The RF-101 in Southeast Asia (Nov 1964)

The RF-101C was a single-seat photographic reconnaissance version of the Voodoo interceptor that had first entered service with the USAF in 1958.  The RF-101C was one of the first US jet aircraft to be based in Southeast Asia.  On 18 October 1961 four aircraft from the 15th TRS based at Kadena AB, Japan deployed to Tan Son Nhut under the code name Pipe Stem to photograph suspected Viet Cong strongholds.  Three weeks later, on 6 November, they were replaced by another detachment of four RF-101Cs from the 45th TRS (code-name Able Mable) that deployed from Misawa AB, Japan to Don Muang airport in Thailand.  The two detachments made reconnaissance flights over South Vietnam and Laos until the Geneva talks brought a temporary cessation of flights over Laos in July 1962.  The Able Mable detachment moved to Tan Son Nhut in December 1962 as the concentration of effort shifted from Laos to South Vietnam.  In the early years of the war four Voodoo squadrons (the 15th from Kadena AB, the 45th from Misawa AB, and the 20th and 29th from Shaw AFB, South Carolina) provided air and ground crews for the detachments based in South Vietnam and Thailand.  Two more aircraft were added to the Able Mable detachment on 1 April 1963 and by August 1964 a total of 16 RF-101Cs were based at Tan Son Nhut.  The 20th TRS was the only RF-101C unit assigned to Southeast Asia in full strength and was based at Tan Son Nhut before moving to Udorn in September 1966.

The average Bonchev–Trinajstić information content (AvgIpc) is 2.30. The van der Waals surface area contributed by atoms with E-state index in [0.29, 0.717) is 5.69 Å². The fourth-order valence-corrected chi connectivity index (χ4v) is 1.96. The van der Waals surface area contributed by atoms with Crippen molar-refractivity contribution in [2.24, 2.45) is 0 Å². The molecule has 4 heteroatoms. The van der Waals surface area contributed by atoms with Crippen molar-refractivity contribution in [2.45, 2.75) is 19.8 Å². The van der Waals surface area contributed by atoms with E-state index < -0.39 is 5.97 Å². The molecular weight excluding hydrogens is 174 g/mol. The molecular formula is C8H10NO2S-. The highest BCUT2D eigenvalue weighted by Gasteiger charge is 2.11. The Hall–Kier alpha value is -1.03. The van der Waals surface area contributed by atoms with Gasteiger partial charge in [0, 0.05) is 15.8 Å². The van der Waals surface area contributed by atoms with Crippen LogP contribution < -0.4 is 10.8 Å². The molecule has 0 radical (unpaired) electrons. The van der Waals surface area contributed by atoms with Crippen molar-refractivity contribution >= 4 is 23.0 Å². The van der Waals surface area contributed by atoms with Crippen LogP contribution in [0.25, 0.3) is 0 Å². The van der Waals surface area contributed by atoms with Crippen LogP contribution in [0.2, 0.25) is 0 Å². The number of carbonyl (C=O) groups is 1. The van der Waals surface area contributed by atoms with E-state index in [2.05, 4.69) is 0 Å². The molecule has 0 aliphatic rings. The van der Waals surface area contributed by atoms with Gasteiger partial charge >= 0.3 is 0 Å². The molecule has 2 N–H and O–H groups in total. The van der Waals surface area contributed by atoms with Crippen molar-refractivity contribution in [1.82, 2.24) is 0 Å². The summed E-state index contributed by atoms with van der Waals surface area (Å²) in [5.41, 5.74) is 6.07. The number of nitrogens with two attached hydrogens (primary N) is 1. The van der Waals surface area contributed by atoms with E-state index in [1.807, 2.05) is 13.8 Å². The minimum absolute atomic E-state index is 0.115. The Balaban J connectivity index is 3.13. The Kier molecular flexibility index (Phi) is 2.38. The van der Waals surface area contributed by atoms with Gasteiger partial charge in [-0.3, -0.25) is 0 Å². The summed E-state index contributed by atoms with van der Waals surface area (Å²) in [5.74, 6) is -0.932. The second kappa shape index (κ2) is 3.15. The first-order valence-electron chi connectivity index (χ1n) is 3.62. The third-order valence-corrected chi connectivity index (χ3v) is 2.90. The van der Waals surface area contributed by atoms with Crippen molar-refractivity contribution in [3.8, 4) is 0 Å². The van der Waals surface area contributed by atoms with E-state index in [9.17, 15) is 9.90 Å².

In the spring of 1964 the situation in Laos became more serious and the US decided to resume reconnaissance flights over the country.  This time the flights were of a more tactical nature, supplying targeting information on Pathet Lao troop movements to Royalist forces.  Under the code name Yankee Team the joint US Air Force and Navy operation commenced on 19 May when four Able Mable aircraft flew sorties over Laos.  In March 1965 the RF-101s started reconnaissance flights (code-named Blue Tree) over North Vietnam, a development facilitated by moving four aircraft of the 15th TRS from Tan Son Nhut to Udorn to start a detachment code named Green Python.

The role of the RF-101C evolved into four types of reconnaissance mission: surveillance, concentrating on lines of communications; pre-strike reconnaissance for targeting purposes; post-strike reconnaissance for battle damage assessment; and (from mid-1965) searching for SAM sites.  The very early missions were escorted by F-100s, later replaced by F-105s and F-4s.  However, the reconnaissance aircraft often flew unescorted singly or in pairs, often preferring this to flying with escorts.  Unencumbered by large amounts of ordnance, the Voodoo was actually faster than its escorts and recce pilots relied primarily on speed, tactics and terrain masking for survival.  In April 1966 a study showed that many of the Voodoos shot down by AAA were the wingmen who were following their leaders and were hit by AAA aimed at the lead aircraft which usually escaped unscathed.  The result was that from this date most reconnaissance missions were flown by single aircraft.  However, this caused problems in determining the cause of attrition when aircraft did not return nor did it give the redundancy of a second aircraft to complete the mission if the first aircraft was shot down or had to abort.

Probably because the Voodoos spent much of their time at low level, the aircraft was one of the first USAF types to receive the three tone tactical camouflage in mid-1965.  Curiously, the Voodoo squadrons were among the last to adopt squadron tail codes when they came into use later in the war.

© Chris Hobson and David Lovelady. All rights reserved.